1. Am I allowed to do this, as I'm not making an emergency call?
2. Is it permissible/acceptable to say that it is a test call?
3. What else should I say (or not say) to the emergency operator?
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Absolutely not - the 999 people will get very upset with you for wasting their time, putting others at risk and your voip provider will get a formal complaint for allowing it (though how they can prevent you I've no idea).RayKahl wrote:1. Am I allowed to do this, as I'm not making an emergency call?
See 1RayKahl wrote:2. Is it permissible/acceptable to say that it is a test call?
See 1RayKahl wrote:3. What else should I say (or not say) to the emergency operator?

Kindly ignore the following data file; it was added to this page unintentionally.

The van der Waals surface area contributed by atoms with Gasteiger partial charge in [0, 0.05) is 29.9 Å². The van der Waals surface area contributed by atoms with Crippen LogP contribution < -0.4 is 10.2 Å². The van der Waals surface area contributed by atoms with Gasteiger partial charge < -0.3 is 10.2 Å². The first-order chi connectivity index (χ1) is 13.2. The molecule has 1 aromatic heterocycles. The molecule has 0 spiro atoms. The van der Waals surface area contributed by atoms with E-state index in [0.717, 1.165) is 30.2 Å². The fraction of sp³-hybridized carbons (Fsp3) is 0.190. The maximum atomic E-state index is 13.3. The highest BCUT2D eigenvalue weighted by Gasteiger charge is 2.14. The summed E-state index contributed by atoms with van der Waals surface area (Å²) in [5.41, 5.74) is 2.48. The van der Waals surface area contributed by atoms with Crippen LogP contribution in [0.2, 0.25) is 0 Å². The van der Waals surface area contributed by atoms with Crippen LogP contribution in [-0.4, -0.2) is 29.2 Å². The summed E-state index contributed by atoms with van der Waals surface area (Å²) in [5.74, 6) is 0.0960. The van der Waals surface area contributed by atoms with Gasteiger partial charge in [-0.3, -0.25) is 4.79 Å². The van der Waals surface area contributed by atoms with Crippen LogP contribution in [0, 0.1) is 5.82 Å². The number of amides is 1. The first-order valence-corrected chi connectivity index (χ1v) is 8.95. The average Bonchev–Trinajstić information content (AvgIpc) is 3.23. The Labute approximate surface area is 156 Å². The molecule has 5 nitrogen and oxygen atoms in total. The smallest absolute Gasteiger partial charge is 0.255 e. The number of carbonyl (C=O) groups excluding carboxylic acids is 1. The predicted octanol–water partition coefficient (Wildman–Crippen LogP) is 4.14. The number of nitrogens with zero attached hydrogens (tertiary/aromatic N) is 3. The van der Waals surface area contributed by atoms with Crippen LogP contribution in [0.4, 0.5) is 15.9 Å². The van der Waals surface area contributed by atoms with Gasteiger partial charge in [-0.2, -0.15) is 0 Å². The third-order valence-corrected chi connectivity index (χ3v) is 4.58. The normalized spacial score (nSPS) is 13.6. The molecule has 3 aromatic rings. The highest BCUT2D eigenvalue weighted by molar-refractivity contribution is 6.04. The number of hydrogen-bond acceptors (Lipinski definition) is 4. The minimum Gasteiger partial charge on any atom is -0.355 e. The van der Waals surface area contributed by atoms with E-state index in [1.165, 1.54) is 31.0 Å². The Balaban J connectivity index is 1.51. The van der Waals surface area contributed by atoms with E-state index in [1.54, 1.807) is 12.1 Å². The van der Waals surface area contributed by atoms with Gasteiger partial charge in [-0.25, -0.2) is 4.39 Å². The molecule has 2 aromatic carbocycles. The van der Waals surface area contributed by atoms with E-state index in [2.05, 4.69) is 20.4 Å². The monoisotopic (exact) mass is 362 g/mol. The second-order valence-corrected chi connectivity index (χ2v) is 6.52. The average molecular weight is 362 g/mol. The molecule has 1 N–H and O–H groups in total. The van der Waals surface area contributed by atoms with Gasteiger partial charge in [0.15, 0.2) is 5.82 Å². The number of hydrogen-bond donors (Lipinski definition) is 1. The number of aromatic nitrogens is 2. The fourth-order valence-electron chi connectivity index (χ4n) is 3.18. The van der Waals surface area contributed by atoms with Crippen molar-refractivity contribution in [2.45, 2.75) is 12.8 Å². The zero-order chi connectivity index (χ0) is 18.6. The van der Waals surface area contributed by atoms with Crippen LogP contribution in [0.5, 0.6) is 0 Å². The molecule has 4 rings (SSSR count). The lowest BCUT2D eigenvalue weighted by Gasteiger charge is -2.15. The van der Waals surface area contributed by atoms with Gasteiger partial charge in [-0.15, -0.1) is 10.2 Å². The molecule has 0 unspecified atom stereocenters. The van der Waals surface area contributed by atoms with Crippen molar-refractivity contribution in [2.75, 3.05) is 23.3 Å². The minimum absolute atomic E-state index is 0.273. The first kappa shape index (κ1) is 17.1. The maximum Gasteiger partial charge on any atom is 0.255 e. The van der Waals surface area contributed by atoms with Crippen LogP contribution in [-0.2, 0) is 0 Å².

Paul, it's a matter of due diligence. Not so much for me as an individual subscriber, but for any organisation installing a PBX there is usually a requirement to demonstrate to the customer that 999 actually works. You never know, there may be an unforeseen glitch in the dialplan that prevents it working.WelshPaul wrote:I am curious as to why someone would want to test 999 in particular.
Be careful how you implement this, too short a time, or if time flies by, your customer will end up calling 999 for real. There is also a case of "what if"! What if an emergency happens for real during this test period? Nobody is going to be able to dial 999 for real.SteveAtVoIP2Go wrote:the Customer could place the account 'on test' for a certain period of time, say 10 minutes
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